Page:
Isn't it great to be good at something? And isn't it even greater to be even better at something than your annoying neighbour? That would seem to be the attitude towards Australian wine in this country now that we've mastered the art of winemaking to such an extent that even the Aussies are desperate to drink our wines.
There is a certain level of parochialism among Kiwis now that sees Australian wines as somehow inferior to ours. Someone turning up to a dinner party carrying an Aussie wine may easily be greeted with condescension and pity.
This is rubbish, as anyone who genuinely enjoys wine will tell you. Australian white wines might lack a certain level of balance and elegance that our climate helps us to achieve, but the good old reliable Aussie red is still a force to be reckoned with.
It wasn't that long ago that the wine-drinking mantra was: "New Zealand whites and Australian reds", but that has changed in the past decade as New Zealand reds made huge leaps forward in quality, flavour and drinkability. Gimblett Gravels, Bannockburn and Martinborough became the new darlings and poor old Coonawarra and Barossa were relegated to the status of also-rans.
However, Australian wine is in rude health, judging by the samples I've had recently.
The famous Barossa Valley was once home to wines of such huge flavour and alcoholic strength that you needed a knife and fork to get through a bottle. Barossa shiraz was so rich and thick that it was like jam and the chardonnays looked like liquidised canaries, with a garish day-glo hue that was genuinely off-putting.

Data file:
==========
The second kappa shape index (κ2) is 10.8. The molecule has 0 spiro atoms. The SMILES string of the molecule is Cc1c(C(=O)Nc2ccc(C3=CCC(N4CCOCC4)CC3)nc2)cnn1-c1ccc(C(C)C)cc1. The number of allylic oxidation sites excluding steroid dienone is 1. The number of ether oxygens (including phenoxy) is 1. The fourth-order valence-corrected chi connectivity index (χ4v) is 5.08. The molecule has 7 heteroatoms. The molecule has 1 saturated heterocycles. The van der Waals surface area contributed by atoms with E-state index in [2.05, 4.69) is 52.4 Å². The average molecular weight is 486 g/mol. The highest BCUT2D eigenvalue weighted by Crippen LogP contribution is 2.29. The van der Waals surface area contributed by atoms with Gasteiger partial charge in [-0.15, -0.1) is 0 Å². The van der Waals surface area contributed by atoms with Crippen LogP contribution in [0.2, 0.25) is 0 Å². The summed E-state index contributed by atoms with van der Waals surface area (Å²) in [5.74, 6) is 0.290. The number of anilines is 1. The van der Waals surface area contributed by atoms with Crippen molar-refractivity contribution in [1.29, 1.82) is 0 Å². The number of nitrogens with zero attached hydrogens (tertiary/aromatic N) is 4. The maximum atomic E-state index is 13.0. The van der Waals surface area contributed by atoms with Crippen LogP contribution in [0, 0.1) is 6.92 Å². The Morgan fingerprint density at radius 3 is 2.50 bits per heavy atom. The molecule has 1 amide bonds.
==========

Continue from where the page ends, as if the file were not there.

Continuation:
But the Aussies have tamed the beast a bit - at least those wineries that want to sell wine overseas certainly have. These days there is much more restraint to the Barossa region's wines and even - dare I say it? - a touch of real class.
There is elegance there now, to go along with the traditional exuberance and joie de vivre in Australian wine, and the other thing to remember is that Aussie wines still represent fantastic value for money.
Dollar for dollar, the red wines of Australia offer a great bang-for-buck factor, with some exceptional wines coming in at frankly ludicrous prices. And although Australia may be famous for huge brands like Yellowtail and Jacob's Creek, all available for tuppence-ha'penny a gallon, there are also very classy wines around at sub-$20.
While it's nice to be able to say that Australia's top-selling white wine is a New Zealand one (Oyster Bay sauvignon blanc, since you asked), it would be silly and a touch uncouth to dismiss Australian wine as merely something we used to drink before getting all sophisticated and growing out of it.
There are so many Aussie wines out there that are just crying out to be noticed and which offer such immediate appeal to palate and pocket that we'd be stupid to let the blinkers of parochialism blind us to them.